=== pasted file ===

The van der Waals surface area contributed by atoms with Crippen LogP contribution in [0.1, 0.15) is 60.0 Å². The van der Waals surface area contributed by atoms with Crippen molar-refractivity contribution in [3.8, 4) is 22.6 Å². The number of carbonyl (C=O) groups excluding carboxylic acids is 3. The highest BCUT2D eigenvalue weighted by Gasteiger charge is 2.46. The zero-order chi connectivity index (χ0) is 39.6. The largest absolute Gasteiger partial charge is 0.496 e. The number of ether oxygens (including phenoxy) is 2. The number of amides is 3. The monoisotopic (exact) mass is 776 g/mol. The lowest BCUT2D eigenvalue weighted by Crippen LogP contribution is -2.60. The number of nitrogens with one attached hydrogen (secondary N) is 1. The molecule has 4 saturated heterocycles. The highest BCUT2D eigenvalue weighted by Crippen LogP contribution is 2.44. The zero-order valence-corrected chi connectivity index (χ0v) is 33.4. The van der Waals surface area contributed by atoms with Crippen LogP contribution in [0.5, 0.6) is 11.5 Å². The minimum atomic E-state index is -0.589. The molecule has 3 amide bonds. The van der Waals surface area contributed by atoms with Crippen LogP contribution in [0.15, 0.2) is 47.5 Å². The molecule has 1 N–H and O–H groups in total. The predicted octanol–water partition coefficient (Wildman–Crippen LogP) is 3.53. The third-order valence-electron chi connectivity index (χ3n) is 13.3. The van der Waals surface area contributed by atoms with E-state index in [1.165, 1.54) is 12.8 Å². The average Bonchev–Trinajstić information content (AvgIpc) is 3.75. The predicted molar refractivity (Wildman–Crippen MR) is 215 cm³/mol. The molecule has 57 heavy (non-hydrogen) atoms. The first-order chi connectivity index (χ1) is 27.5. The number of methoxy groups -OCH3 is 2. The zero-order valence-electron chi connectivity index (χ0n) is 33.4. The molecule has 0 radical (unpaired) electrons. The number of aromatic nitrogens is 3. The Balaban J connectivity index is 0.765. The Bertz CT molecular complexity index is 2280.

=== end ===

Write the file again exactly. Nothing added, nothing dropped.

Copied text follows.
The van der Waals surface area contributed by atoms with Crippen LogP contribution in [0.1, 0.15) is 60.0 Å². The van der Waals surface area contributed by atoms with Crippen molar-refractivity contribution in [3.8, 4) is 22.6 Å². The number of carbonyl (C=O) groups excluding carboxylic acids is 3. The highest BCUT2D eigenvalue weighted by Gasteiger charge is 2.46. The zero-order chi connectivity index (χ0) is 39.6. The largest absolute Gasteiger partial charge is 0.496 e. The number of ether oxygens (including phenoxy) is 2. The number of amides is 3. The monoisotopic (exact) mass is 776 g/mol. The lowest BCUT2D eigenvalue weighted by Crippen LogP contribution is -2.60. The number of nitrogens with one attached hydrogen (secondary N) is 1. The molecule has 4 saturated heterocycles. The highest BCUT2D eigenvalue weighted by Crippen LogP contribution is 2.44. The zero-order valence-corrected chi connectivity index (χ0v) is 33.4. The van der Waals surface area contributed by atoms with Crippen LogP contribution in [0.5, 0.6) is 11.5 Å². The minimum atomic E-state index is -0.589. The molecule has 3 amide bonds. The van der Waals surface area contributed by atoms with Crippen LogP contribution in [0.15, 0.2) is 47.5 Å². The molecule has 1 N–H and O–H groups in total. The predicted octanol–water partition coefficient (Wildman–Crippen LogP) is 3.53. The third-order valence-electron chi connectivity index (χ3n) is 13.3. The van der Waals surface area contributed by atoms with E-state index in [1.165, 1.54) is 12.8 Å². The average Bonchev–Trinajstić information content (AvgIpc) is 3.75. The predicted molar refractivity (Wildman–Crippen MR) is 215 cm³/mol. The molecule has 57 heavy (non-hydrogen) atoms. The first-order chi connectivity index (χ1) is 27.5. The number of methoxy groups -OCH3 is 2. The zero-order valence-electron chi connectivity index (χ0n) is 33.4. The molecule has 0 radical (unpaired) electrons. The number of aromatic nitrogens is 3. The Balaban J connectivity index is 0.765. The Bertz CT molecular complexity index is 2280.